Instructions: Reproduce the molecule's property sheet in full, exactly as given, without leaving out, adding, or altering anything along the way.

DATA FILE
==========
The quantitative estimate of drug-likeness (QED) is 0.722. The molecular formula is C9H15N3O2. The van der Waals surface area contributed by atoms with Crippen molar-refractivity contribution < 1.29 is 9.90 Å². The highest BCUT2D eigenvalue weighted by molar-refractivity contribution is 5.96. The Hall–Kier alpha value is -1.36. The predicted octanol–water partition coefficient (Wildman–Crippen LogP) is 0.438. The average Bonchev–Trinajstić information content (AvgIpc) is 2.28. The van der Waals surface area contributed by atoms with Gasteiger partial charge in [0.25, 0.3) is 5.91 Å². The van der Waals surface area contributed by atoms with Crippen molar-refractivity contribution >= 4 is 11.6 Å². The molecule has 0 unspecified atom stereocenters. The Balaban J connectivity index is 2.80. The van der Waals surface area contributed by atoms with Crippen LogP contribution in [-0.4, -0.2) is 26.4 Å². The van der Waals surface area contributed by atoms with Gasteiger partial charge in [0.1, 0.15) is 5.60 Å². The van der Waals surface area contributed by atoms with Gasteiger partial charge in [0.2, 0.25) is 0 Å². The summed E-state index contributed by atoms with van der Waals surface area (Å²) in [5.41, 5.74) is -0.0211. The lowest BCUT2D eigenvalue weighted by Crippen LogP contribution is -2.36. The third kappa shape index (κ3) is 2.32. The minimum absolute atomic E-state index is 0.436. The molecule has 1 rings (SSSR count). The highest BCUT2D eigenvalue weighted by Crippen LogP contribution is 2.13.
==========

The quantitative estimate of drug-likeness (QED) is 0.722. The molecular formula is C9H15N3O2. The van der Waals surface area contributed by atoms with Crippen molar-refractivity contribution < 1.29 is 9.90 Å². The highest BCUT2D eigenvalue weighted by molar-refractivity contribution is 5.96. The Hall–Kier alpha value is -1.36. The predicted octanol–water partition coefficient (Wildman–Crippen LogP) is 0.438. The average Bonchev–Trinajstić information content (AvgIpc) is 2.28. The van der Waals surface area contributed by atoms with Gasteiger partial charge in [0.25, 0.3) is 5.91 Å². The van der Waals surface area contributed by atoms with Crippen molar-refractivity contribution >= 4 is 11.6 Å². The molecule has 0 unspecified atom stereocenters. The Balaban J connectivity index is 2.80. The van der Waals surface area contributed by atoms with Crippen LogP contribution in [-0.4, -0.2) is 26.4 Å². The van der Waals surface area contributed by atoms with Gasteiger partial charge in [0.1, 0.15) is 5.60 Å². The van der Waals surface area contributed by atoms with Gasteiger partial charge in [0.2, 0.25) is 0 Å². The summed E-state index contributed by atoms with van der Waals surface area (Å²) in [5.41, 5.74) is -0.0211. The lowest BCUT2D eigenvalue weighted by Crippen LogP contribution is -2.36. The third kappa shape index (κ3) is 2.32. The minimum absolute atomic E-state index is 0.436. The molecule has 1 rings (SSSR count). The highest BCUT2D eigenvalue weighted by Crippen LogP contribution is 2.13.